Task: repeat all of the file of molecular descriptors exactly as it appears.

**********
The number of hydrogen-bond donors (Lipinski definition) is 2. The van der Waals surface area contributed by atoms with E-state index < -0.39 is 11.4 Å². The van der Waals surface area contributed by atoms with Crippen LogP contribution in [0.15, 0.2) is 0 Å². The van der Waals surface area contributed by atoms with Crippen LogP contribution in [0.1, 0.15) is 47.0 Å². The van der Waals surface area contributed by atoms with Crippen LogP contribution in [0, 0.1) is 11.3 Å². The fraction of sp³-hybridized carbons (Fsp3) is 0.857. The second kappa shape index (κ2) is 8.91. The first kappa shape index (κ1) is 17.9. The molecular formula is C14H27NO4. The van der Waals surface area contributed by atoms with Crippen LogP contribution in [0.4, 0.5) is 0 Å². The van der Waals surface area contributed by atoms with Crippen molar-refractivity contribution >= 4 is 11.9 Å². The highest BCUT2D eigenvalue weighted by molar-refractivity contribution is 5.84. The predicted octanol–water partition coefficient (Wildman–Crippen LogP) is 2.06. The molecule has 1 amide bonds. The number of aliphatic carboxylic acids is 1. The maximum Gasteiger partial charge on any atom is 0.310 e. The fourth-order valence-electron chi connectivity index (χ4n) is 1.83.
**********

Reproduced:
The number of hydrogen-bond donors (Lipinski definition) is 2. The van der Waals surface area contributed by atoms with E-state index < -0.39 is 11.4 Å². The van der Waals surface area contributed by atoms with Crippen LogP contribution in [0.15, 0.2) is 0 Å². The van der Waals surface area contributed by atoms with Crippen LogP contribution in [0.1, 0.15) is 47.0 Å². The van der Waals surface area contributed by atoms with Crippen LogP contribution in [0, 0.1) is 11.3 Å². The fraction of sp³-hybridized carbons (Fsp3) is 0.857. The second kappa shape index (κ2) is 8.91. The first kappa shape index (κ1) is 17.9. The molecular formula is C14H27NO4. The van der Waals surface area contributed by atoms with Crippen LogP contribution in [0.4, 0.5) is 0 Å². The van der Waals surface area contributed by atoms with Crippen molar-refractivity contribution >= 4 is 11.9 Å². The highest BCUT2D eigenvalue weighted by molar-refractivity contribution is 5.84. The predicted octanol–water partition coefficient (Wildman–Crippen LogP) is 2.06. The molecule has 1 amide bonds. The number of aliphatic carboxylic acids is 1. The maximum Gasteiger partial charge on any atom is 0.310 e. The fourth-order valence-electron chi connectivity index (χ4n) is 1.83.